I am not a Christian and therefore do not believe in heaven or hell-but I often wonder if
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Rachele
Mar 24, 2016 Rachele rated it it was amazing  ·  review of another edition
un libro scritto veramente bene che ripercorre la storia della famosa Bloody Mary e da un dettagliato spaccato della vita inglese del XVI secolo
Heather
Dec 23, 2009 Heather rated it it was ok  ·  review of another edition
I liked this book because I liked learning about Queen Mary, however the writting was a bit dull and some of it a snoozer. It was intresting to learn about Mary and where the term "Bloody Mary" comes from. This term bloody mary has lasted for centuries.

However, I support Mary and don't think that she deserviced the term bloody. Mary was just killing traitors who were trying to throw her off the throne. Every Queen and King in the past has doen that. I have great respect for the Kings and Queens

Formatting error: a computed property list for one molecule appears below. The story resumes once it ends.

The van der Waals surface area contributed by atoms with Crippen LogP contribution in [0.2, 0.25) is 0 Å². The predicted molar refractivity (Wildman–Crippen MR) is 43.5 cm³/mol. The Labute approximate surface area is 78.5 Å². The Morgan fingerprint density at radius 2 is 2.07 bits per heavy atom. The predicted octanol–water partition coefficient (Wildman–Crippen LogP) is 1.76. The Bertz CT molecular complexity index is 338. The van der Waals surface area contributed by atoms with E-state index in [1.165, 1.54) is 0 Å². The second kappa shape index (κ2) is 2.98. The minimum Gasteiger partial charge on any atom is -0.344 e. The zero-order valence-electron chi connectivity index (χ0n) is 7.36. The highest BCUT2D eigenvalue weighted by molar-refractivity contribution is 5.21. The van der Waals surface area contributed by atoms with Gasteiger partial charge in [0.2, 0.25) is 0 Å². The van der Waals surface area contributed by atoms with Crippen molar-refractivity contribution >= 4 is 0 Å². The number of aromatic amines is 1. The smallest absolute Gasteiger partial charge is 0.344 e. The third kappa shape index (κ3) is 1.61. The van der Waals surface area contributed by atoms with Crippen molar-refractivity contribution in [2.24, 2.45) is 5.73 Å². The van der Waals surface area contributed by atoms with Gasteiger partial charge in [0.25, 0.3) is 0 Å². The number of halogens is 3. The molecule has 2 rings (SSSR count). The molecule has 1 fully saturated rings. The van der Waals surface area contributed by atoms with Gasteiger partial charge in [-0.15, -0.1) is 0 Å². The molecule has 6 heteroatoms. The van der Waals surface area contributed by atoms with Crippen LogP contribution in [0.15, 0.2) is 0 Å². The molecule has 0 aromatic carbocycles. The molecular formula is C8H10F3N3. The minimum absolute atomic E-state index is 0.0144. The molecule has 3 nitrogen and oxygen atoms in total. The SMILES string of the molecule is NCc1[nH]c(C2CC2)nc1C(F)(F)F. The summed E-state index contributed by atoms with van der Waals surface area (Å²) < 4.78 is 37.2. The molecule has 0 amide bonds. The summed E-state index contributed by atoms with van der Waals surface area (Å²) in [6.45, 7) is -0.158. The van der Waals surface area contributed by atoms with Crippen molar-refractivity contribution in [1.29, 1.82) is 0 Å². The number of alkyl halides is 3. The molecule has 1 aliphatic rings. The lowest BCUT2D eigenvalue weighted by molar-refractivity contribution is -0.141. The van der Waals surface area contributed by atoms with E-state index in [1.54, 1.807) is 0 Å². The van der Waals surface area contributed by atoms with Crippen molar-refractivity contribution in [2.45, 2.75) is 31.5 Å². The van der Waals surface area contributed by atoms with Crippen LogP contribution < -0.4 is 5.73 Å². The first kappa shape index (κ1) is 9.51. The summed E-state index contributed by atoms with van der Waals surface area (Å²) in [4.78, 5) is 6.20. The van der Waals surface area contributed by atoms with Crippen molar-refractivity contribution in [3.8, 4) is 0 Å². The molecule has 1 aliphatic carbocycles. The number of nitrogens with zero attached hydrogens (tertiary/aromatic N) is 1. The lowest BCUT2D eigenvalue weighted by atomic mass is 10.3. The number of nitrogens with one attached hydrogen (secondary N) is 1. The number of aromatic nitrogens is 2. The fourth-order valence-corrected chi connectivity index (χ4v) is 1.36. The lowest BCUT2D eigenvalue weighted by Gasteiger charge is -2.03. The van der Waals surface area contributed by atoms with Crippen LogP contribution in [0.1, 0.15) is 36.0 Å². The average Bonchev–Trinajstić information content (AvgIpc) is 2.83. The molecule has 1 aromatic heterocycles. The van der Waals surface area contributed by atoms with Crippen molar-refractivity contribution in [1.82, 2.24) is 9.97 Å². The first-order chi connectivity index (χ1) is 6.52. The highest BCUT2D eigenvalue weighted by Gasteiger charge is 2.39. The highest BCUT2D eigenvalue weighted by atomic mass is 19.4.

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Trish
Jul 10, 2014 Trish rated it really liked it  ·  review of another edition
I found this book interesting and absorbing that I did not want to put it down. I would recommend it to anyone to find out what the foundations were of Mary Tudor's policies and what she was like as a person. The book spends a lot of time discussing Mary's life before her accession to the throne. This is necessary as an understanding of the forces, personalities and occurrences in Mary's early life are what influenced Mary's policies and actions as queen. Erickson's writing style conveys the com ...more
Kathleen Cochran
Not as thorough as other books I've read on Mary I.
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Distinguished historian Carolly Erickson is the author of The Hidden Diary of Marie Antoinette, The First Elizabeth, Great Catherine, Alexandra and many other prize-winning works of fiction and nonfiction. She lives in Hawaii.

http://us.macmillan.com/author/caroll...
More about Carolly Erickson...